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Buying a Triathlon Bike

Triathlon BikeBy Anothertri.com

Buying A Bicycle For Your First Season
Buying the right equipment for your first triathlon can be an intimidating process, especially when considering the amount of money involved. The good news is that it doesn’t need to be complicated, or even overly expensive. In fact, keeping things simple is probably the best approach for your first few races. Most of the questions we get from entry-level triathlete’s are about their biggest purchase of all, their bicycle. 

Don’t let your options overwhelm you
When it comes to choosing a bike for your first triathlon, keep it simple. The keys to success on the bike are comfort and safety, which do not need to cost a lot of money. Looking cool is also important of course, but that doesn’t mean you need a $10k carbon fiber TT bike for your first Sprint Distance. In fact, your existing road bike will probably be perfect for your first few races. If you enjoy the sport (and you probably will), then consider an upgrade once you start pushing longer distances and/or feel the need to challenge yourself to a faster time. Buying a set of clip-on aerobars, for example, is a great way to take your road bike, and your speed, to the next level. Consider the Profile Design "T3 Plus" or "Century" series. Both retail for about $110. When buying clip on bars for a standard road bike, make sure that they are not designed for internal cable routing, unless of course you want to re-configure your gear system. One easy way to tell is to look at the end of the bars. If they are closed (where your thumbs rest) then you are in good shape.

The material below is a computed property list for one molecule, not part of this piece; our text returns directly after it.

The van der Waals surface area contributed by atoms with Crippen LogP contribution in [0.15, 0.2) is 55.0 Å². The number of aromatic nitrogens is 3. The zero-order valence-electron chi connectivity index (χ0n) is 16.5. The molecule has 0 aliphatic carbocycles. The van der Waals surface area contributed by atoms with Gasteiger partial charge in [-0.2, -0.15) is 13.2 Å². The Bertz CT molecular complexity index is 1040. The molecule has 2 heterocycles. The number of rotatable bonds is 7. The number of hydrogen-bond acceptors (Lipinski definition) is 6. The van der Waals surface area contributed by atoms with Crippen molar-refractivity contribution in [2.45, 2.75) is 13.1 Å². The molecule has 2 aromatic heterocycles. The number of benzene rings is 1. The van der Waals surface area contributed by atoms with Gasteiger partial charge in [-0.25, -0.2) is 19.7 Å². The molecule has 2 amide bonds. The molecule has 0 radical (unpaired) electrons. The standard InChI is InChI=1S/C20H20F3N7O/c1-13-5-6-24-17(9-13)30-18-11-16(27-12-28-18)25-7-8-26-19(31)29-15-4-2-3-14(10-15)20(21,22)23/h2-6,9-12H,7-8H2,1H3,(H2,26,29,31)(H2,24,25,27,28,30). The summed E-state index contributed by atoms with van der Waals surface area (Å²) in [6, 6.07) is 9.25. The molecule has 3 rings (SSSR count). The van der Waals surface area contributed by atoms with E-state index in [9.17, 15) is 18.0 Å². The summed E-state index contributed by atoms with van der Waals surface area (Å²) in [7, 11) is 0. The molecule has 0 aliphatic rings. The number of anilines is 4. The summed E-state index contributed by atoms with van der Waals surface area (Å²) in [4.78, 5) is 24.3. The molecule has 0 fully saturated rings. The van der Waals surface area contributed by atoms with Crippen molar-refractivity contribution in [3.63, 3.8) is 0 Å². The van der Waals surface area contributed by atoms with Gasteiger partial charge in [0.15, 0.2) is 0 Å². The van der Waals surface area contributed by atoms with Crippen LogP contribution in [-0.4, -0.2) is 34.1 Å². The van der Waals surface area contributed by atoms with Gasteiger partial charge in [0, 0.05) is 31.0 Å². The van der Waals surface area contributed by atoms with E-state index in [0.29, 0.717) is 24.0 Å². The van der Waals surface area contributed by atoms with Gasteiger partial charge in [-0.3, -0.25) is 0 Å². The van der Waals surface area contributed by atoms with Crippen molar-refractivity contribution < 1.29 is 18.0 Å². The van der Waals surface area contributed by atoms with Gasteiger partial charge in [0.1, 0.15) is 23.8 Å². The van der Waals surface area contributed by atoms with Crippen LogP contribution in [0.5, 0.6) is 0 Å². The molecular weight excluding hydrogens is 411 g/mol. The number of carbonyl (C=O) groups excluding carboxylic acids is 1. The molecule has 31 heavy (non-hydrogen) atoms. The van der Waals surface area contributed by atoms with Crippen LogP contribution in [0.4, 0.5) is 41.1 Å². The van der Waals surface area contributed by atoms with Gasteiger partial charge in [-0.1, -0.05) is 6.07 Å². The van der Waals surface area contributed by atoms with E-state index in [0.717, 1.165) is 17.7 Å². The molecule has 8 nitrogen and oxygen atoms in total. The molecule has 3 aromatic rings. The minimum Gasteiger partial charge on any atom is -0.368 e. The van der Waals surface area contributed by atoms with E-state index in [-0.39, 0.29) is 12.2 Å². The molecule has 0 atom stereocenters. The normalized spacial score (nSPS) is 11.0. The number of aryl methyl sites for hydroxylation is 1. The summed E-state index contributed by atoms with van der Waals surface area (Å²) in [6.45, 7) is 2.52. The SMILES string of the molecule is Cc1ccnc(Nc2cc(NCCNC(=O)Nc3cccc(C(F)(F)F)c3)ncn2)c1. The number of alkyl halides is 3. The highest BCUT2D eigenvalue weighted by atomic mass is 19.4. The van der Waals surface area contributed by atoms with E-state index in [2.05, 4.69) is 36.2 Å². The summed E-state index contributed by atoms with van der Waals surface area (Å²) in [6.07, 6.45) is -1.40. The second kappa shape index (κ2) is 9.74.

Keep it Simple with a Road Bike
If you are in the market for a new bike, we recommend buying a road bike for your first season.  Aside from being more versatile, the speed benefits of a time trial or triathlon bike simply do not out weigh the costs (both in terms of price and comfort) for most entry-level athletes. A good entry-level budget might be somewhere in the range of $800. There are several new bikes on the market for 2013 that we recommend in this price range. Every big brand has a great entry-level option, but for us, the 2013 Trek 1.1 is a solid choice. The bike retails for about $750 and comes with standard Shimano 2300 components. It has a responsive, sporty feel and will do well even over longer distances. Another option to consider is the Felt Z100 series (women can check out the ZW100). These bikes are well rounded, include many higher-end upgrades (carbon forks for example), and retail for about $800.

Pay Attention to Sizing
At the very least you will want to have a good idea of what frame size is best for you- especially if you are shopping online. Road bike frames are measured in centimeters. "Center to top" is the most common approach. It measures the seat tube from the base to the top. The base is the bottom of the tube (bracket) and the top is where the seat post attaches to the tube. The basic measurements you will need to get started are your height and inseam. For a quick estimate of the appropriate frame size for you, multiply your inseam measurement (in centimeters) by .67. For example, if your inseam is 85cm, your frame size would be 85*.67 = 57cm. You can convert inches to centimeters by multiplying by 2.54.

It is worth mentioning that bike "sizing" is different to bike "fitting." A customized bike fitting is not essential, but we recommend it. It will be money well spent once you start pushing longer distances. Most higher-end bike shops will have a trained specialist that will be able to provide this service. Fitting sessions are usually done by appointment only, so be sure to call ahead. Expect to pay between $100 and $200 for a custom fitting.


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